Price is the only marketing "P" directly affecting the bottom-line.

[ W.R. Paczkowski, Data Analytics Corp. ]

Problem

Setting a reasonable and justified market price of a product is a basic but one of the most difficult problems in marketing practice.

Traditional survey-based methods rely on statements of respondents. The most often used are are Gabor-Granger "buy response" and Van Westendorp (1976) "price sensitivity meter" methods. Both the methods suffer a drawback of the estimation being done in isolation from competing products and regarded only indirectly through respondents' awareness of their prices. There is no reference frame for answering the questions and no trade-off among products as is usual at purchase decisions. The contexts of competing products is only indirect. An influence of a possible change in competition is not estimable.

Newer value-based methods are known under the common name WTP - Willingness To Pay or reservation price estimation. Reservation price is the maximum amount a person would be willing to pay, sacrifice or exchange in order to receive a good or to avoid something undesired. Most methods are based on effective "Use + Non-use + Option" values. Promising are preference-based methods where the decisions are made with respect to competing products or services. A natural way of obtaining preference values is a conjoint exercise, typically a choice-based one, as it is known to have a lower preference bias of price attributes than other methods.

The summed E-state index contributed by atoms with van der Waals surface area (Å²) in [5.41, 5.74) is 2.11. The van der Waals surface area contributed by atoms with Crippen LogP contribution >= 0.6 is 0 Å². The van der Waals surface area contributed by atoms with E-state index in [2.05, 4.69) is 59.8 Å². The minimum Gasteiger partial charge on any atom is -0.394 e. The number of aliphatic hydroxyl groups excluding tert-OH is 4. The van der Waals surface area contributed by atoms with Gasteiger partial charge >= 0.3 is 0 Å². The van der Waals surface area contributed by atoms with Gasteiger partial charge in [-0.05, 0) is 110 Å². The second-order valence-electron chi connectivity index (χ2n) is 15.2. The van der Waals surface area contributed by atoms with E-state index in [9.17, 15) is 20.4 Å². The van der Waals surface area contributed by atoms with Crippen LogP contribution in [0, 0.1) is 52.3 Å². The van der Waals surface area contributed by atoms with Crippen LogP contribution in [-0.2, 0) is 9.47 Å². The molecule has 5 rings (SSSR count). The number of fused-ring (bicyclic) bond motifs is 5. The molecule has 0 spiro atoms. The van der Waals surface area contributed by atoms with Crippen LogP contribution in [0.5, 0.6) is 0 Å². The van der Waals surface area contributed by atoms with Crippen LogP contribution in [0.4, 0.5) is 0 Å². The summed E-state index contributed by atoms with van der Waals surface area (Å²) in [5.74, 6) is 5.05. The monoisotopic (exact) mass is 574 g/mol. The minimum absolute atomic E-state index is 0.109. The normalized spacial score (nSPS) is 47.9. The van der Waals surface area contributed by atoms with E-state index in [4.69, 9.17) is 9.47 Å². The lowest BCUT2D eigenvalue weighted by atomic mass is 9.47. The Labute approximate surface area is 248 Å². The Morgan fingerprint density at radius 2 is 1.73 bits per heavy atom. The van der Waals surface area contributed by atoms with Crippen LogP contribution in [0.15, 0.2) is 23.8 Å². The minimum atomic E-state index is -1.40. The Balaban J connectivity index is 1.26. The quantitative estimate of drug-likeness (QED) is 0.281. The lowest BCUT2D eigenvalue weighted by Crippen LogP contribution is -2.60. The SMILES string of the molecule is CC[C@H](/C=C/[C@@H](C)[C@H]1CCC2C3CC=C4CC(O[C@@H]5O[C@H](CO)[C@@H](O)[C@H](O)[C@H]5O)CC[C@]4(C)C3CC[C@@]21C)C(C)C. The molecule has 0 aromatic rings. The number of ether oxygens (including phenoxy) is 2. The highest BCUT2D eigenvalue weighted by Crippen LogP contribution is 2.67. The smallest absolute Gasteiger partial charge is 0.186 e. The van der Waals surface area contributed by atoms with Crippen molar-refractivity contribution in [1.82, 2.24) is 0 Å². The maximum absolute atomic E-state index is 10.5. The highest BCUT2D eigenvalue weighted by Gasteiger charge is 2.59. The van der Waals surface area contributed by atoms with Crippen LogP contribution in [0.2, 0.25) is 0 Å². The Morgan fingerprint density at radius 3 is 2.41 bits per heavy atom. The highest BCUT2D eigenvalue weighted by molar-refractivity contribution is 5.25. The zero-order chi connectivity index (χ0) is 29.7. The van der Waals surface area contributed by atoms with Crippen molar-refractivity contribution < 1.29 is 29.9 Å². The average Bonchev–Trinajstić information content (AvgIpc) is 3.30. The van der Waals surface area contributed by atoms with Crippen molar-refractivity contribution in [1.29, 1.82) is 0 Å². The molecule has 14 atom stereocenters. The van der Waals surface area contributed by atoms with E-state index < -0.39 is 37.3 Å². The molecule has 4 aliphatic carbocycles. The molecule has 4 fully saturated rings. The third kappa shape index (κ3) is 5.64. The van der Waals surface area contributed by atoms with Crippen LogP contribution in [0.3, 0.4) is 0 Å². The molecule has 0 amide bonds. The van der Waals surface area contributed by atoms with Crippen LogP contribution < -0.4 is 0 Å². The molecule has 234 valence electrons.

Given the fact that stated price elasticities are nearly always greater than those observed on the real market it can be easily shown that maximizing a revenue using the standard logit model of choice conditional to price leads to a substantially lower price than the market one, typically by 25% or more. This unfortunate property makes use of this approach unusable. A better approach is maximization of profit, but (a) realistic costs are hardly ever known to a researcher and (b) the unrealistic sensitivities are still offending.

The main principle of a WTP estimation from conjoint data is a compensation of an increase/decrease in utility of a product (or its attribute) with increase/decrease of a price of the product (or the attribute) so that an equivalence of the two is achieved. From a practical point of view, WTP values obtained this way are often exaggerated in either of the directions. Various methodological and computational methods of dumping the stated sensitivity have been suggested but none of them has been widely adopted.

As aside

Our attempts to modify the known methods of WTP estimation were unsuccessful. We decided to develop an alternative method on a different principle.


Solution

Customers buy goods on the existing market. We assume customers optimize their choices in a conjoint exercise in a way similar to that on the market, i.e. they maximize the utilities of the chosen products given the available products, shown prices, and individual constraints and habits. The latter are both physical and/or psychological in terms of satisficing. The utilities are therefore behavioral rather than strictly econometric.